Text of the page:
The two leaders discussed matters of mutual interest concerning the region and Bunyoro in particular.
Omukama Iguru was accompanied by the Second Deputy Premier Henry Muganwa Kajura who is also the Hoima Municipality Member of Parliament and members of the Bunyoro kingdom.
The meeting comes amid a sustained campaign on government to grant Bunyoro 12% of oil revenues.
The Banyoro elite – comprising intellectuals, businessmen, scholars and government officials recently converged at Ndere Centre in Kisaasi, a Kampala suburb to drum up support for a huge share of oil revenues.
The Banquet was reminiscent of night meetings held by Jews in the early 1900s between Weizmann and David Ben Gurion to brainstorm on forming the new state of Israel.
Uganda expects to generate $ 2bn per year for the 25-30 years from oil wells located in Bunyoro.
“We are expecting 2.5bn barrels. When the drilling starts, Uganda will get 200,000 to 300, 000 barrels of oil per day. This is a case you cannot just gloss over. We should bring spears and nets to hunt down and trap this animal called oil,” said Dr Fred Muhumuza, a senior economist with the Ministry of Finance, during the banquet.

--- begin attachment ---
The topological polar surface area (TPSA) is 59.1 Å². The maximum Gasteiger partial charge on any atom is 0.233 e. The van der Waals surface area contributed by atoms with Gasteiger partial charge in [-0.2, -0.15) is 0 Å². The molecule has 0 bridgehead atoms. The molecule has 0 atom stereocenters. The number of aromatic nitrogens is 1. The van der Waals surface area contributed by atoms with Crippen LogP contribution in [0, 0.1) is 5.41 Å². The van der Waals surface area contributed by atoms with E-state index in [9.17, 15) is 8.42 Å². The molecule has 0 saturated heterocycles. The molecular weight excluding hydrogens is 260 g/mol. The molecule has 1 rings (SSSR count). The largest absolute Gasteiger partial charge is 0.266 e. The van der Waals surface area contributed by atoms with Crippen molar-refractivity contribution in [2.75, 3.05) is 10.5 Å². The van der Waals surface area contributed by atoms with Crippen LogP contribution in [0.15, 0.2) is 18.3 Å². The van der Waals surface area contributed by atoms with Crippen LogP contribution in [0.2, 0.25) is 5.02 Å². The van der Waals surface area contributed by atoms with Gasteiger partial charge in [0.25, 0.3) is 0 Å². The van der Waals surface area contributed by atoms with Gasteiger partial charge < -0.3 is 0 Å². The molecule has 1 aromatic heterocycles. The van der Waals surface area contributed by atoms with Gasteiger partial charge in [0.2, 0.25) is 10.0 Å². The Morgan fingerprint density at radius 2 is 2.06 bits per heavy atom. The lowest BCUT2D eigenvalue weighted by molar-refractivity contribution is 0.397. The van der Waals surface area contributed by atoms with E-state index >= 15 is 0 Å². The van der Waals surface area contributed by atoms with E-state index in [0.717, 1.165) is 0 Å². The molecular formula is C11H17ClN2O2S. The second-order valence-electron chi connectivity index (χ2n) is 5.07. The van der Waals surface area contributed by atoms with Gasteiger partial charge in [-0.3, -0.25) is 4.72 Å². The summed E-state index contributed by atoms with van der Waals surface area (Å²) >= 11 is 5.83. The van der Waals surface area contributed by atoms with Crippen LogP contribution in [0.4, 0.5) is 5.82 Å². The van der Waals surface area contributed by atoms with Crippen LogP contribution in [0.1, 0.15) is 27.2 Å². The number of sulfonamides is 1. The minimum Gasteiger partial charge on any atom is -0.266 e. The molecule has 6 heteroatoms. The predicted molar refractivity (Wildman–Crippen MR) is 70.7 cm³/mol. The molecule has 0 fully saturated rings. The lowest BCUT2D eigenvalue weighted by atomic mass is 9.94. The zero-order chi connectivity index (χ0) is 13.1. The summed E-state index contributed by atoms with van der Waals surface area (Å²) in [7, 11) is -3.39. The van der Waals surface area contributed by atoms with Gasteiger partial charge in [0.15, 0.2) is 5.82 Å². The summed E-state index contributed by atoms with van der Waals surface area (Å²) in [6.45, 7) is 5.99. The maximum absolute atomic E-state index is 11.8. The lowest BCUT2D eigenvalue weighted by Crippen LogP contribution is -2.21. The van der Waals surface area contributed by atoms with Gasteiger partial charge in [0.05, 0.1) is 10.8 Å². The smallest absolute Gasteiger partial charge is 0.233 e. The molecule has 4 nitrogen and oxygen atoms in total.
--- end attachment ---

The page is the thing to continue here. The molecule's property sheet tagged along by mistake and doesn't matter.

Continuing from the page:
“We must trap it and share it between the dog, the hunter and spear man. Every year, Uganda will be reaping Shs2bn dollars for 25-30 years. We should not target jobs of drivers and selling potatoes,” he charged.
During the banquet, members agreed to press government until it agreed to disburse Shs450bn from Shs18 trillions government will get from oil.
Muhumuza said the funds would be injected in infrastructure, health and education sectors to uplift the living conditions of Bunyoro.
One of the kingdom officials said there are only 44 secondary schools in the whole of Bunyoro and 4 in Buliisa district – from Kako to Muzizi.
“How do you build a human resource bank when the Primary Seven dropout rate among girls stands at 68%?” she wondered.
“Girls are getting married at 12 years. We must advocate and lobby. This oil must benefit us. Without infrastructure, our products will never get market. We got independence in 1962 and NRM has been in power for almost three decades but 90% of the roads are pathetic. It takes me five hours to travel from Kampala to Buliisa because of poor roads. Without infrastructure, we will remain a backward society,” she added.